Spring and fall sessions may vary considerably in terms of plants studied, propagated and harvested. Spring reveals the beauty of the early wildflowers and the medicine of aerial herbaceous plants, while fall focuses on the big herbs (trees) and root medicines. To experience a full growing season, participation in both Spring and Fall Sessions is recommended. Due to the communal nature of the program interns share knowledge and skills and living responsibilities. Non-violent communication and listening skills are introduced as needed.
Program Required Equipment:
- Rain gear and boots
- Clothing appropriate to season
- Field notebook
- Hand pruners
- Soil knife or trowel
- Medicine making supplies as desired
- Hand lens
- Camping gear
- Art materials, camera
- Musical instrument
- Newcomb’s Wildflower Guide, Laurence Newcomb
- Botany in a Day, Thomas J. Elpel
Core Guest Teachers:
Caty Crabb is a Clinical Herbalist with a practice inspired by a lifelong love of plants, a deep interest in the human body and a desire to help people to feel more capable and empowered. She is interested in community health and practices a western constitutional form of herbal medicine with a harm reduction approach.Her formal study of herbal medicine began at the Pacific School of Herbal Medicine in California in 1994. Caty became certified as a Clinical Herbalist in 2004, from the Southwest School of Botanical Medicine with Michael Moore, and has had her own clinical practice since 2005. Additional studies include classes at the Blue Ridge School of Herbal Medicine, the California School of Traditional Hispanic Herbalism, and the San Francisco Botanical Medicine Clinic. Caty spends most of her time in the forest, fields and gardens around the home she shares with her sister, but can also be found singing lead vocals for the punk band, Snarlas. She teaches advanced medicine making.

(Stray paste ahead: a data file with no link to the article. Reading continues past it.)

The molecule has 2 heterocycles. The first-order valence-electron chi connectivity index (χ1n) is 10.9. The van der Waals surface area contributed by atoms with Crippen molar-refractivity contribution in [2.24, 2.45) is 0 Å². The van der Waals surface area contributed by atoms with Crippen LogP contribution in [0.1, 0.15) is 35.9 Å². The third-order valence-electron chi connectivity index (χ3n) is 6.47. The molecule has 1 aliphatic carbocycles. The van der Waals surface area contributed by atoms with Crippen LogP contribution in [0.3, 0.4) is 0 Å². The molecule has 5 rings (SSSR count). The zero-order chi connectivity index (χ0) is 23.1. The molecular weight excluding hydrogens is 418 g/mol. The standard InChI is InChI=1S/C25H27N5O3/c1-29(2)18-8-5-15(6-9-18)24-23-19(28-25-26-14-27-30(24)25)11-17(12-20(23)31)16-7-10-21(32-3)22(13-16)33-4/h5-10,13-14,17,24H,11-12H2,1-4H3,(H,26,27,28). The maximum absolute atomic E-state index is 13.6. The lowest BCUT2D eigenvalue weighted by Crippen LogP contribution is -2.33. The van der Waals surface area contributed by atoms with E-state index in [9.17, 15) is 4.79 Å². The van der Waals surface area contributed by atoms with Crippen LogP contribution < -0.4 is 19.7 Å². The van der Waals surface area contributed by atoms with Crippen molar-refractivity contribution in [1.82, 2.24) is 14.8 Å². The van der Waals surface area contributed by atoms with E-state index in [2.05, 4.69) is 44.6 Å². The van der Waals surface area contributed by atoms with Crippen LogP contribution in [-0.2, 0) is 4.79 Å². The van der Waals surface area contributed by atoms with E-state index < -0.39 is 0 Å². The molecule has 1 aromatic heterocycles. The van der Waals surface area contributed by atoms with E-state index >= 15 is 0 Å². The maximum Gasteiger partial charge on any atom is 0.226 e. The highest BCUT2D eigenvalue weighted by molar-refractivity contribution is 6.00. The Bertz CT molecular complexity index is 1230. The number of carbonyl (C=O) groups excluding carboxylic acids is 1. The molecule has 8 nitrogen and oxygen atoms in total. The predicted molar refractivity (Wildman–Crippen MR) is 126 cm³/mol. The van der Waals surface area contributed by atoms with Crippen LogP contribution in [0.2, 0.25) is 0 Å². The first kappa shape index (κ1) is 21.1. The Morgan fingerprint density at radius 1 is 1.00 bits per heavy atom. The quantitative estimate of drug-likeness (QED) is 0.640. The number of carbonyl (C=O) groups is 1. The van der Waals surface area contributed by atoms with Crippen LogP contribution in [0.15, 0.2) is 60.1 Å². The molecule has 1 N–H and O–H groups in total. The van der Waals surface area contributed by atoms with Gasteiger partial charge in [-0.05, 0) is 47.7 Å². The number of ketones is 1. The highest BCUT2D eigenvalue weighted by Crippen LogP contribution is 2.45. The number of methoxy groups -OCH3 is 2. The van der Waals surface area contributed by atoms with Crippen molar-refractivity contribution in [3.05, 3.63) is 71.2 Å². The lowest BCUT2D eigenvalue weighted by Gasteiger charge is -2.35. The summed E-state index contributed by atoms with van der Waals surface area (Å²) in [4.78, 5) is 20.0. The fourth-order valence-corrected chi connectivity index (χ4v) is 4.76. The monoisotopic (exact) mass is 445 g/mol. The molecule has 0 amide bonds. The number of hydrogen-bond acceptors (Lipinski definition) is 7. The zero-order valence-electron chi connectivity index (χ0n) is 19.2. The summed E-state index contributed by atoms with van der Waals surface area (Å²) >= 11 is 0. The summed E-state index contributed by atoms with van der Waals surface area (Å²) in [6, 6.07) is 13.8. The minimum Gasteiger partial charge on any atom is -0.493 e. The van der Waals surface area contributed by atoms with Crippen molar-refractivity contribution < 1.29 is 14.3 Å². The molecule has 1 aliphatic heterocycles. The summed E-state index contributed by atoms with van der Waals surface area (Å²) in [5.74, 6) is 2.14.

Diane Don Carlos has worked professionally in health care and most recently in the organic foods industry. She has studied herbal healing systems for nearly 40 years including Unani and Southeastern Tribes Traditions with Tis Mal Crow. She shares in her classes her perspective of relationship to plants as elders, teachers, and healers. Her focus is to use plants without promoting the commodification of the sacred and to teach systems of herbalism that deny the selling of our ancestors. She teaches about her favorite plant, Monarda fistulosa, as well as herbal philosophy and energetics.
David Keller has worked as an aerospace designer for much of his professional life but has spent most of his passion learning survival and wilderness skills as an avid student of Tom Brown Tracker School. David has developed a few classes for beginners who are interested in spending time with plants in the wild. He teaches wilderness awareness skills which afford the hiker an opportunity to see nature in its fullness while achieving silence in movement. David and Diane share their lives at Sweet Farm, a 150-acre spread of mostly woods and gardens and ponds just down the road a bit from the UpS Sanctuary.
Paul Strauss, an herbalist, organic farmer and founder of Equinox Botanicals, has dedicated his life to preserving the rich biodiversity of Southeast Ohio, passing on what he calls "the green spark." He teaches medicine making, organic farming and farm systems, land reclamation and improvement, and much, much more.
Rebecca Wood teaches about Wild Edibles, Hydrosols, Aromatherapy and Body Care, Medicinal Mushrooms.